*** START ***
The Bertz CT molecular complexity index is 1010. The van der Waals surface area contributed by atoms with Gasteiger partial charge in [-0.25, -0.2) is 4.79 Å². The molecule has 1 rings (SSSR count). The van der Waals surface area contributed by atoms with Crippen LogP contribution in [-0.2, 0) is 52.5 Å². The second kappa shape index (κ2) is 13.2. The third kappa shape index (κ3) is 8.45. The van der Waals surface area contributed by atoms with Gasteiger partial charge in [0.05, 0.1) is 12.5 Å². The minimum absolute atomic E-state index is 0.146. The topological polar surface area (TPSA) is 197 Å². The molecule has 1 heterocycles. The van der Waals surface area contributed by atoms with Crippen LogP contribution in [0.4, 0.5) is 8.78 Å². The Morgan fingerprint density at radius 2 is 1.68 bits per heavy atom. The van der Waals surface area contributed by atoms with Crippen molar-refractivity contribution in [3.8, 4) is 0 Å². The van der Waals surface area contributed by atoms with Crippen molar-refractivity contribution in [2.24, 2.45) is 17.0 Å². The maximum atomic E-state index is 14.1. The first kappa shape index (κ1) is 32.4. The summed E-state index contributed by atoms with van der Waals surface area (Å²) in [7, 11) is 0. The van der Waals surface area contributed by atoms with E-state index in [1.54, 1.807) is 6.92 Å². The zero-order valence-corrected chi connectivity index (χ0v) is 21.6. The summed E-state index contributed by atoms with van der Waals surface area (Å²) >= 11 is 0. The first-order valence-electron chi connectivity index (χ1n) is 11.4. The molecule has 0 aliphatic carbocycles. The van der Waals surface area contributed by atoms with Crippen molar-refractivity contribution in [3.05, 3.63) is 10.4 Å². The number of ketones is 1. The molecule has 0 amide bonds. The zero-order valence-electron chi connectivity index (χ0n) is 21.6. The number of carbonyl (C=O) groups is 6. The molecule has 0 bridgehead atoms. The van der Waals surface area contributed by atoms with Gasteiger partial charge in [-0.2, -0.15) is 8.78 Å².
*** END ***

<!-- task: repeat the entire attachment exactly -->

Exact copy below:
The Bertz CT molecular complexity index is 1010. The van der Waals surface area contributed by atoms with Gasteiger partial charge in [-0.25, -0.2) is 4.79 Å². The molecule has 1 rings (SSSR count). The van der Waals surface area contributed by atoms with Crippen LogP contribution in [-0.2, 0) is 52.5 Å². The second kappa shape index (κ2) is 13.2. The third kappa shape index (κ3) is 8.45. The van der Waals surface area contributed by atoms with Gasteiger partial charge in [0.05, 0.1) is 12.5 Å². The minimum absolute atomic E-state index is 0.146. The topological polar surface area (TPSA) is 197 Å². The molecule has 1 heterocycles. The van der Waals surface area contributed by atoms with Crippen LogP contribution in [0.4, 0.5) is 8.78 Å². The Morgan fingerprint density at radius 2 is 1.68 bits per heavy atom. The van der Waals surface area contributed by atoms with Crippen molar-refractivity contribution in [3.8, 4) is 0 Å². The van der Waals surface area contributed by atoms with Crippen molar-refractivity contribution in [2.24, 2.45) is 17.0 Å². The maximum atomic E-state index is 14.1. The first kappa shape index (κ1) is 32.4. The summed E-state index contributed by atoms with van der Waals surface area (Å²) in [7, 11) is 0. The van der Waals surface area contributed by atoms with E-state index in [1.54, 1.807) is 6.92 Å². The zero-order valence-corrected chi connectivity index (χ0v) is 21.6. The summed E-state index contributed by atoms with van der Waals surface area (Å²) >= 11 is 0. The first-order valence-electron chi connectivity index (χ1n) is 11.4. The molecule has 0 aliphatic carbocycles. The van der Waals surface area contributed by atoms with Crippen molar-refractivity contribution in [3.05, 3.63) is 10.4 Å². The number of ketones is 1. The molecule has 0 amide bonds. The zero-order valence-electron chi connectivity index (χ0n) is 21.6. The number of carbonyl (C=O) groups is 6. The molecule has 0 bridgehead atoms. The van der Waals surface area contributed by atoms with Gasteiger partial charge in [-0.2, -0.15) is 8.78 Å².